You take a jar of pickles out of the fridge and bite into the tanginess of a kosher dill pickle. Whole pickles look like small cucumbers, but is it the same thing? Learn the differences between a pickle vs cucumber and how they vary in taste, texture, and nutrition.
The most popular types of pickles are made from cucumbers, including dill pickles, cornichons, bread and butter pickles, and gherkins you commonly find at the grocery store.
Both cucumbers and pickles are healthy, crunchy, delicious, and a great addition to the diet. However, pickles and cucumbers are not the same.
To make things even more confusing, pickles are not always made from cucumbers. Many other veggies are pickles, from zucchini and peppers to carrots and tomatoes.
There are also pickled fruits, like raspberries, cherries, and cranberries. As you can see, there is a vast range of pickled foods that are distinctly different from cucumbers.
The Difference between Cucumbers and Pickles
We all have our favorite type of pickle, whether they are dill or sweet pickles. There is just something about the sweet, sour taste that’s hard to resist, and they are perfect as an appetizer. But are pickles and cucumbers the same?
A cucumber can be a pickle, but a pickle cannot be a cucumber. While that sounds strange, it’s pretty simple.
Learn the difference between pickle and cucumber flavor, nutrition, and appearance. Find out what pickles are and how to turn cucumbers into pickles with a simple recipe.
Are Pickles and Cucumbers the Same?
A typical jar of pickles is packed with mini cucumbers, so are pickles and cucumbers the same? These two foods are different due to the pickling process. Discover what they are and how they differ.
In the pickles vs cucumbers debate, there are many different types of cucumber, including slicing cucumbers, burpless cucumbers, English cucumbers, and pickling cucumbers.
They are cylindrical fruit that grows on a vine, either close to the ground or growing on a trellis. While we think of cukes as vegetables, they are a fruit that contains seeds and grow from a flower.
On the other hand, pickles are any fruit, veggie, or other food you ferment with salt or pickle with vinegar.
Pickling is a popular way to extend the shelf life of many food items, and fermented foods often last for months beyond their expiration date.
Difference Between Pickle and Cucumber
The pickling process alters the appearance and taste of vegetables, including cucumbers. We discuss the flavor and texture difference between pickle and cucumber and ways to use them in your diet.
Fresh cucumbers have edible, dark green skin with an earthy flavor and green-white flesh.
They have high water content and a mildly sweet taste that is cool and refreshing when raw. Cucumbers taste great in salads, smoothies, gazpacho, and beverages. Freeze cucumbers for smoothies and gazpacho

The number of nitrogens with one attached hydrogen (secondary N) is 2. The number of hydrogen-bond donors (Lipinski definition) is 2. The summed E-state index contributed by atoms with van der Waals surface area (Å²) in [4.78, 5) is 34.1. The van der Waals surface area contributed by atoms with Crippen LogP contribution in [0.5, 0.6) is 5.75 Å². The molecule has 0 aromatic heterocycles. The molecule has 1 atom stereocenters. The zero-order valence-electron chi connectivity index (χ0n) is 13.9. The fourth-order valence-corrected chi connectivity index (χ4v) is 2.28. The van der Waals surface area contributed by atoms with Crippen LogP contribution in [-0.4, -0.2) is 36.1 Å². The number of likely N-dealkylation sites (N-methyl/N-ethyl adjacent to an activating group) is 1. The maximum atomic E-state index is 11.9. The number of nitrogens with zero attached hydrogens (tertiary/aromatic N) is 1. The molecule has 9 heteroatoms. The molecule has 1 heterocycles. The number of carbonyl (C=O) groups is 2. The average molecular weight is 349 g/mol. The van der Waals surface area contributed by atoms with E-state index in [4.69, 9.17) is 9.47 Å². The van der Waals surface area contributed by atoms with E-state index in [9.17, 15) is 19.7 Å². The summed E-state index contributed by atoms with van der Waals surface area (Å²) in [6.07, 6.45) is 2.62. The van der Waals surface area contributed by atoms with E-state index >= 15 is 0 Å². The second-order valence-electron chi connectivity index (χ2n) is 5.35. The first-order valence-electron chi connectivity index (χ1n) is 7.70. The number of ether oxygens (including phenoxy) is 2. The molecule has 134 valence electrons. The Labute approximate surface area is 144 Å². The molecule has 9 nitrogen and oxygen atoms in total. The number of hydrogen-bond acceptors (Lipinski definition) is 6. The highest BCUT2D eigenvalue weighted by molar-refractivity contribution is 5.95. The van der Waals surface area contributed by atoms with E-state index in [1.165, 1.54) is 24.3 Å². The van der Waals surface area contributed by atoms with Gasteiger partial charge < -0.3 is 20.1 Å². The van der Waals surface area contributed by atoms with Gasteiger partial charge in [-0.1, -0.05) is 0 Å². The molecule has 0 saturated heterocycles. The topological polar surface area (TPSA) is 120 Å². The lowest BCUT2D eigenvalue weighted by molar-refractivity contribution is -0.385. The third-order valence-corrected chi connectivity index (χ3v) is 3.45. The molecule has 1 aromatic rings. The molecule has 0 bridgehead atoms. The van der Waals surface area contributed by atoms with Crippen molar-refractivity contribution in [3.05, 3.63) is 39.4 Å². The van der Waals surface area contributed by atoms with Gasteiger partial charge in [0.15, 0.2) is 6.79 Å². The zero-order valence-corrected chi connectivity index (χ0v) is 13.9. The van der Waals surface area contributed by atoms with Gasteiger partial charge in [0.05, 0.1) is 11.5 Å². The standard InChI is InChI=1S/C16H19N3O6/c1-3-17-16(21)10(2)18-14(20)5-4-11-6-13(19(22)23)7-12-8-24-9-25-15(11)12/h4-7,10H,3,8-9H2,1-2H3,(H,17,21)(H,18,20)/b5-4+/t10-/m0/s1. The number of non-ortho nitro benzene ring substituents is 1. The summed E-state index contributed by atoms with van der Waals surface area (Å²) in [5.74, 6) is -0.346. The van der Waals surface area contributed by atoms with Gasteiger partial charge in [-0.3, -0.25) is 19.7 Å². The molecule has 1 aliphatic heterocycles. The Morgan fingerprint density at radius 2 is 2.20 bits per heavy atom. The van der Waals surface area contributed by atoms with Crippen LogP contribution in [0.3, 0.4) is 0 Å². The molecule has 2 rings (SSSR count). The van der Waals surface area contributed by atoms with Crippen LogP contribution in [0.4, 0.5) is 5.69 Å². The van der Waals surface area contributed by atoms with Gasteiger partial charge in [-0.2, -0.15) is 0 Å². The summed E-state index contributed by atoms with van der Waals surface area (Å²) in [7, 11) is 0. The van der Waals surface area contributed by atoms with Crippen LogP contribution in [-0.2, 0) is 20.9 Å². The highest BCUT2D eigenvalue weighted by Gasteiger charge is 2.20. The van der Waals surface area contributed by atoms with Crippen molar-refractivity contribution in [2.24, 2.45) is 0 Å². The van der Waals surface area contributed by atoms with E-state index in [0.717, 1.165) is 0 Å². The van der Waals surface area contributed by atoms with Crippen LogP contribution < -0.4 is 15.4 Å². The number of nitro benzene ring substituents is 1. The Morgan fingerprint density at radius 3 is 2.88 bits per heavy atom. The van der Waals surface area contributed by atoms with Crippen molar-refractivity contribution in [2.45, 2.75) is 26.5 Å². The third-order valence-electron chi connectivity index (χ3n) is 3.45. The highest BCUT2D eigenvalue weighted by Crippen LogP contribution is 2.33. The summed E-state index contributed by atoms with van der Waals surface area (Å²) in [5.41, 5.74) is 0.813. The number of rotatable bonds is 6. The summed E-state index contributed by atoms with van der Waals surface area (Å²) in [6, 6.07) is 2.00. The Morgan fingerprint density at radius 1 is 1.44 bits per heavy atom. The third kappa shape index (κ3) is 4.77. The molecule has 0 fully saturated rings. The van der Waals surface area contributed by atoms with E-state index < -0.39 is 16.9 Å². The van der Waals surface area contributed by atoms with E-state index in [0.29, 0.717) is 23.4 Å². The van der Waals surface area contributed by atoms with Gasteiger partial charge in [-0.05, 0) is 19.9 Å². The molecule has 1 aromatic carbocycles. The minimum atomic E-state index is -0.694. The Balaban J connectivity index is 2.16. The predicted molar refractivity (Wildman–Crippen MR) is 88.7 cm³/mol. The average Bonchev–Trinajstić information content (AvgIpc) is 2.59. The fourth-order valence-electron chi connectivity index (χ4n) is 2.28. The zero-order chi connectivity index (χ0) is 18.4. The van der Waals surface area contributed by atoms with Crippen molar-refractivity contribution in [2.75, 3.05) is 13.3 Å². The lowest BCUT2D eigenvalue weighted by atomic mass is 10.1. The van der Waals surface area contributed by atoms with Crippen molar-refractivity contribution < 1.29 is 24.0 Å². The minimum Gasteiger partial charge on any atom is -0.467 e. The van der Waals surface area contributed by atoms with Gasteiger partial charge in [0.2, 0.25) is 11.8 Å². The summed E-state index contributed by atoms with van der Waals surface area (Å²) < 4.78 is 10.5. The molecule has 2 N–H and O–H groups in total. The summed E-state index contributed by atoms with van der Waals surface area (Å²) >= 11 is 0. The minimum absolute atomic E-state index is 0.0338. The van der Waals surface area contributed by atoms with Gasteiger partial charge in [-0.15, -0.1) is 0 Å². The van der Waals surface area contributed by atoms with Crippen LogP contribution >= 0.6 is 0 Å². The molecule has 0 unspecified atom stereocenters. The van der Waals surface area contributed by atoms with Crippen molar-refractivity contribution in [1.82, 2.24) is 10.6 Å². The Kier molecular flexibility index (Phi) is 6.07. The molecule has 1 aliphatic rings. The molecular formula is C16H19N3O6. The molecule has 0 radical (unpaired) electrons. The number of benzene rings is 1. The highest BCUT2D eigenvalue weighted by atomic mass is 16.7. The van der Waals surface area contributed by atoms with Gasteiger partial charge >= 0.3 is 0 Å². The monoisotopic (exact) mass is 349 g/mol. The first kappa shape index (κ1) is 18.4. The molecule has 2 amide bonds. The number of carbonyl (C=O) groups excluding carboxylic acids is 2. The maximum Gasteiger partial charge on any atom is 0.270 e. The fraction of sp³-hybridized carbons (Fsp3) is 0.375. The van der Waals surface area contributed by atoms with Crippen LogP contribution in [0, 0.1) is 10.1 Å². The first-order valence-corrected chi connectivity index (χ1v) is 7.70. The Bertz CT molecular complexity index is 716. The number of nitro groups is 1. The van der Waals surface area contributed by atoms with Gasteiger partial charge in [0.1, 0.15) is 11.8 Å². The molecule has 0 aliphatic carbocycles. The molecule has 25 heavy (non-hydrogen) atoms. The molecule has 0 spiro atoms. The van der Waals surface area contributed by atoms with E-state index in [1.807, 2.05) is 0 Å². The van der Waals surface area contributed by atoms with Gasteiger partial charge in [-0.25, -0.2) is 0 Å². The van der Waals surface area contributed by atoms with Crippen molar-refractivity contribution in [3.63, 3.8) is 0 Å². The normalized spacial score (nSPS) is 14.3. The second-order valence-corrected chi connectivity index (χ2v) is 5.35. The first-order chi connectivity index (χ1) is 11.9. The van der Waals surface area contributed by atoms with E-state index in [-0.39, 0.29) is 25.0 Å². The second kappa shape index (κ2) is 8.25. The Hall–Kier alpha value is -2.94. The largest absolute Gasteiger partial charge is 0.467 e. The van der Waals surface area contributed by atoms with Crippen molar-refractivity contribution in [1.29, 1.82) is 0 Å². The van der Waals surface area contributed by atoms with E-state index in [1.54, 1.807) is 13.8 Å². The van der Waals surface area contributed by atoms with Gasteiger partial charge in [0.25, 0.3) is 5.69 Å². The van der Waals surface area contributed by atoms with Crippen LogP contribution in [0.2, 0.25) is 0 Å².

Pickling cucumbers or any other food changes the appearance and flavor, depending on the ingredients you use to pickle them. Whether using zucchini or cucumber or another fruit or veggie, vinegar pickling is the most popular method, and the brine gives the food a salty, sour taste.
However, changing the flavor is easy by adding different seasonings and herbs, like tarragon, dill, red pepper flakes, and mustard seeds.
While pickled cucumbers are still crunchy, they aren’t as crispy as fresh cucumbers. Pickles are great as an appetizer, on sandwiches and hamburgers, and as a relish.
Nutritional Differences of a Pickle vs Cucumber
Since pickles go through a fermentation process, their nutritional value is different from fresh cucumbers. Learn which vitamins and nutrients these foods have and which are healthier for you.
Cucumbers and dill pickles are low in calories and carbohydrates, while sweet pickles have slightly more. They both have several antioxidants, like beta carotene and vitamin C, and small amounts of vitamin A and vitamin K.
Pickles have probiotics and more vitamins and fiber than cucumbers. Still, cucumbers are healthier in comparison because they have less sugar and sodium.
While a cup of sliced cucumber has 2 milligrams of sodium, the same amount of pickles has over 1,300 milligrams of sodium.
How to Turn Cucumbers into Pickles
While many fruits and veggies are good candidates for pickling, pickled cucumbers are one of our favorites. Preserve and store cucumber in the fridge by making refrigerator pickles.
The best thing about refrigerator pickles is that you don’t need canning equipment to prepare them. Water bath canning pickles or pressure canned pickles are necessary for them to last longer.
Prepare the cukes by cutting them into spears or slices and then pack them into each glass jar. Ensure that you know the best way to tell if a cucumber is good before making pickles with it.
Divide the garlic cloves, coriander seeds, mustard seeds, red pepper flakes, and dill sprigs between the jars and set them to the side.
In a non-reactive pot like stainless steel or glass, combine the white vinegar, water, sugar, and salt. Cook on high heat while stirring the salt and sugar with a whisk to dissolve them.
Pour the hot liquid over the cukes in each jar to cover them, leaving a half-inch of headspace. Set the covers on the jars and let them cool at room temperature before screwing the lids in place.
Keep the pickles in the fridge for 24 hours before eating and refrigerate them for up to one month. The longer they rest, the better they taste.
There are many different types of pickled foods, and cucumbers are only one of them. While a raw cucumber has a mild, fresh taste, pickles range in flavor from sweet to sour, and they store longer in the pantry or fridge.
The flavor and nutrition of a pickle vs cucumber differ, so why not share our cucumbers vs pickles guide and pickling recipe with your foodie friends and family on Facebook and Pinterest.